How the Old Napster Worked

Peer-to-Peer File Sharing

Napster (Napster was Fanning's nickname in high school, because of his hair) is a different way to distribute MP3 files. Instead of storing the songs on a central computer, the songs live on users' machines. This is called peer-to-peer sharing, or P2P. When you want to download a song using Napster, you are downloading it from another person's machine, and that person could be your next-door neighbor or someone halfway around the world. (See How Gnutella Works to learn more.)

Let's take a look at what was necessary for you to download a song that you are interested in using the old

You needed:

  • A copy of the Napster utility installed on your computer
  • A directory on your computer that has been shared so that remote users can access it
  • Some type of Internet connection

The provider of the song needed:

  • A copy of the Napster utility installed on his computer
  • A directory on his computer that has been shared so that someone else could access it
  • Some type of Internet connection that was "on"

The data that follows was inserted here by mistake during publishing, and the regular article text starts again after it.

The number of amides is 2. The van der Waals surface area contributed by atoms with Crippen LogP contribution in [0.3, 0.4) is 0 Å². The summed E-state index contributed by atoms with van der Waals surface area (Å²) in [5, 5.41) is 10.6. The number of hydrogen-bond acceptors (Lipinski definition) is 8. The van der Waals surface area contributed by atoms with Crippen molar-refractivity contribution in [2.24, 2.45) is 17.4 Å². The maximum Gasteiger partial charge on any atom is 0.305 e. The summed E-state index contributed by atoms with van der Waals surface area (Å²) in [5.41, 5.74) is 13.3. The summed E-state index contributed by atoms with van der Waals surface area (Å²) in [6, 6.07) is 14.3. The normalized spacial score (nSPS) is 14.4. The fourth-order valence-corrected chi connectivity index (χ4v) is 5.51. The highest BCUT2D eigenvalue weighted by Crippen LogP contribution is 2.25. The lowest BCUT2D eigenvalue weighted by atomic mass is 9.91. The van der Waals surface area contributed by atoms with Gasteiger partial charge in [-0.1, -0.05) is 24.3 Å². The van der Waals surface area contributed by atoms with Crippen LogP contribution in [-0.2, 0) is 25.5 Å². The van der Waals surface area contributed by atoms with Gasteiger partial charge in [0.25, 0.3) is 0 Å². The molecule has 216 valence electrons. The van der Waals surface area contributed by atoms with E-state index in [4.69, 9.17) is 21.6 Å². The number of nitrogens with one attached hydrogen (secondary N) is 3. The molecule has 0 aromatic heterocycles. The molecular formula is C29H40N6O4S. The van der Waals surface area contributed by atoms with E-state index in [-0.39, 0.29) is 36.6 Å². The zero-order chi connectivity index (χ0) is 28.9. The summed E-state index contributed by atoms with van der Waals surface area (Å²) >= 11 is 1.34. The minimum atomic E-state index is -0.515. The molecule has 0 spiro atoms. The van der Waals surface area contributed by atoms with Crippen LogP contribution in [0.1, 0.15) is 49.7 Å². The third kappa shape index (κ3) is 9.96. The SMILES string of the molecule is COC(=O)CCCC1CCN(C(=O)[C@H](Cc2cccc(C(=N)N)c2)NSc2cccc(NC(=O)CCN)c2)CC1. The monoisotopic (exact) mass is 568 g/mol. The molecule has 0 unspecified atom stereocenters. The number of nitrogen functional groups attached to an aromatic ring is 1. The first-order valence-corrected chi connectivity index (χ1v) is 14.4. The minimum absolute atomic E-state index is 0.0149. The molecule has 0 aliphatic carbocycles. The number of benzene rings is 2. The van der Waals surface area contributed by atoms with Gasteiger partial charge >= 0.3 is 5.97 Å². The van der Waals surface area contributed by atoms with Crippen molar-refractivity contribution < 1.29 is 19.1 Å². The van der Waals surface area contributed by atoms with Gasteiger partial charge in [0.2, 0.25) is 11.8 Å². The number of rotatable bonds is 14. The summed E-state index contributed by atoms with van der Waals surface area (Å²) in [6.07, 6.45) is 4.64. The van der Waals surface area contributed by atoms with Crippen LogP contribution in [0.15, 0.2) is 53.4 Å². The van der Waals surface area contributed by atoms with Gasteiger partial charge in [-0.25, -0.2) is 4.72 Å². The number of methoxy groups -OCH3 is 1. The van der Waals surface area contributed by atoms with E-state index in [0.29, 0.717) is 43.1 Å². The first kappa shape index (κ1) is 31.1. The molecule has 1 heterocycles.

• A copy of the song in the designated, shared directory

Here is what happened when you decided to look for the song:

  1. You opened the Napster utility.
  2. Napster checked for an Internet connection.
  3. If it found a connection, Napster logged you onto the central server. The main purpose of this central server was to keep an index of all the Napster users currently online and connect them to each other. It did not contain any of the MP3 files.
  4. You typed in the title or artist of the song you were looking for.
  5. The Napster utility on your computer queried the index server for other Napster computers online that had the song you requested.
  6. Whenever a match was found, the Napster server informed your computer where to find the requested file.
  7. When the server replied, Napster built a list of these systems in the results window.
  8. You clicked on the file(s) that interested you and then chose Download.
  9. Your copy of Napster attempted to establish a connection with the system hosting the file you selected.
  10. If a connection was successfully made, the file began downloading.
  11. Once the file was downloaded, the host computer broke the connection with your system.
  12. You opened up your MP3 player software and listened to the song.